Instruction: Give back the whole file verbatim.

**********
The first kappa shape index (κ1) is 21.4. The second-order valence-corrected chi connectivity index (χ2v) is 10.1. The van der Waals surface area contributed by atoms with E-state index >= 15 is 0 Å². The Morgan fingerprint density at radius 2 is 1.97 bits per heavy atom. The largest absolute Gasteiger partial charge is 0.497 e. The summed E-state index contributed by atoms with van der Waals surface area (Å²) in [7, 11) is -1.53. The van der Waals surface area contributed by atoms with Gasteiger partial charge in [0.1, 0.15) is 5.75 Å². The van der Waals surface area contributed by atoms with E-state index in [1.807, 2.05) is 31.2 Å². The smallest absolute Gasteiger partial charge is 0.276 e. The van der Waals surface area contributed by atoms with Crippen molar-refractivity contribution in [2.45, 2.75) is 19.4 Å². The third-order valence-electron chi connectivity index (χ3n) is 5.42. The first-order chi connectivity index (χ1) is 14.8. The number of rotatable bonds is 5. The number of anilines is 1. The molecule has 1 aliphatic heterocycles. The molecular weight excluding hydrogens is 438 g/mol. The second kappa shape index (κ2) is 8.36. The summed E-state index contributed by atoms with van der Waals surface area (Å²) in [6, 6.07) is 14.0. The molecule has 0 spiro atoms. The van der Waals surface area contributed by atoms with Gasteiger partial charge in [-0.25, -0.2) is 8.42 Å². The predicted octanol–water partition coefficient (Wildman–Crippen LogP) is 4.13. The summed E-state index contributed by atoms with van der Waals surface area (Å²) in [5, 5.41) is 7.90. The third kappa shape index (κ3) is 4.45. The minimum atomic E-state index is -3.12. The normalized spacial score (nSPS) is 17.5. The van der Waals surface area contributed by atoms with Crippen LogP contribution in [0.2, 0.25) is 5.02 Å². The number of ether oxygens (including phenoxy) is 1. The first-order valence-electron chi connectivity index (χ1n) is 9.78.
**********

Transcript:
The first kappa shape index (κ1) is 21.4. The second-order valence-corrected chi connectivity index (χ2v) is 10.1. The van der Waals surface area contributed by atoms with E-state index >= 15 is 0 Å². The Morgan fingerprint density at radius 2 is 1.97 bits per heavy atom. The largest absolute Gasteiger partial charge is 0.497 e. The summed E-state index contributed by atoms with van der Waals surface area (Å²) in [7, 11) is -1.53. The van der Waals surface area contributed by atoms with Gasteiger partial charge in [0.1, 0.15) is 5.75 Å². The van der Waals surface area contributed by atoms with E-state index in [1.807, 2.05) is 31.2 Å². The smallest absolute Gasteiger partial charge is 0.276 e. The van der Waals surface area contributed by atoms with Crippen molar-refractivity contribution in [2.45, 2.75) is 19.4 Å². The third-order valence-electron chi connectivity index (χ3n) is 5.42. The first-order chi connectivity index (χ1) is 14.8. The number of rotatable bonds is 5. The number of anilines is 1. The molecule has 1 aliphatic heterocycles. The molecular weight excluding hydrogens is 438 g/mol. The second kappa shape index (κ2) is 8.36. The summed E-state index contributed by atoms with van der Waals surface area (Å²) in [6, 6.07) is 14.0. The molecule has 0 spiro atoms. The van der Waals surface area contributed by atoms with Gasteiger partial charge in [-0.25, -0.2) is 8.42 Å². The predicted octanol–water partition coefficient (Wildman–Crippen LogP) is 4.13. The summed E-state index contributed by atoms with van der Waals surface area (Å²) in [5, 5.41) is 7.90. The third kappa shape index (κ3) is 4.45. The minimum atomic E-state index is -3.12. The normalized spacial score (nSPS) is 17.5. The van der Waals surface area contributed by atoms with Crippen LogP contribution in [0.2, 0.25) is 5.02 Å². The number of ether oxygens (including phenoxy) is 1. The first-order valence-electron chi connectivity index (χ1n) is 9.78.